While multicellular animals and plants like humans and sunflowers are clearly complicated, organized groups of cells, we often think of each bacterial cell as behaving independently. Sometimes, however, bacterial cells do work together to make organized structures.
We talked earlier about biofilms, which are communities of microbial cells, and how spores, which are dormant, protected bacteria. While some bacteria sporulate in planktonic form, others, notable myxobacteria, produce organized cell structures that help disseminate their spores. Consider the two images below.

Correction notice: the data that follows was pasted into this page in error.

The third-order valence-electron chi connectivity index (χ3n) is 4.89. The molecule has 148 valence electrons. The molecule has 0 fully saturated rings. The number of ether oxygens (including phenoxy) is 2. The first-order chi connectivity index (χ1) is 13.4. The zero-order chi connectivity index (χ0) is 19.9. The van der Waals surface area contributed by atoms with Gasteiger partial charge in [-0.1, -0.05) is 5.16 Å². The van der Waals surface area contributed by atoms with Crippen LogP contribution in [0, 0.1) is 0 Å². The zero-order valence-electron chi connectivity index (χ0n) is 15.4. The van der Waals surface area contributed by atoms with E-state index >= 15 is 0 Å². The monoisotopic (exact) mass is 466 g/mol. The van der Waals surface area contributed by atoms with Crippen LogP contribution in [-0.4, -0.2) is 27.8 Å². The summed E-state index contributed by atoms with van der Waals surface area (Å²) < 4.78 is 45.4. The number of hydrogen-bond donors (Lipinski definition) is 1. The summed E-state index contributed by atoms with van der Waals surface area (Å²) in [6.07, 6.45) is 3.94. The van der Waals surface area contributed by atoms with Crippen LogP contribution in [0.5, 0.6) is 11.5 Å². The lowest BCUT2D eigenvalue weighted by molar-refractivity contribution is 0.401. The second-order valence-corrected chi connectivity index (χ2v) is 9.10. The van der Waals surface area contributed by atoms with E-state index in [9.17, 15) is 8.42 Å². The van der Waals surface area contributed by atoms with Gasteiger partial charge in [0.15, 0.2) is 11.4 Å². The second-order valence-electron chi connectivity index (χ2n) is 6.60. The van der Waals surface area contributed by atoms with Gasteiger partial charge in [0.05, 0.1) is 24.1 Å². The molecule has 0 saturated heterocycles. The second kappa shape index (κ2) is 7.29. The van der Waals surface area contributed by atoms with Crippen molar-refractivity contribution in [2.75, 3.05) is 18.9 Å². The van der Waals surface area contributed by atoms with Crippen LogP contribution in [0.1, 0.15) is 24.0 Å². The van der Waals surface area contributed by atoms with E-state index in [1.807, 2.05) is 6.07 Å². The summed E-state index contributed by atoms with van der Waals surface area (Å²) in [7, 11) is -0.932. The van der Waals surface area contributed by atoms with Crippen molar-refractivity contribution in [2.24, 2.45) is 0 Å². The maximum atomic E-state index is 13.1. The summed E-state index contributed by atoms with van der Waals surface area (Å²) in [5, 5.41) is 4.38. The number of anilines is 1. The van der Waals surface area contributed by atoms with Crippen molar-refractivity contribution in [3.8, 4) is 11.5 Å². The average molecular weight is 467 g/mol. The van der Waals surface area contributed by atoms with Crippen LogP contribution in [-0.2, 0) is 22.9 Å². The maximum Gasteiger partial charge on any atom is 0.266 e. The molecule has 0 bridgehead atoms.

Image from here.
The image to the left shows different bacterial structures called fruiting bodies. Fruiting bodies are kind of a bacterial version of a sunflower. The bacterial cells come together to develop into structures with spores on the top, ripe for spreading. The image to the right is a microscope image of several fruiting bodies produced by colonies of the mycobacterium Myxococcus xanthus.
Many scientists study the populations of bacteria that develop on your teeth every morning. They are complex mixes of cells that land in a predetermined order every night. Some bacteria are really good at sticking to your teeth directly; the next species is good at sticking to those initial bacteria, and so on. This is organization on a mixed-species level.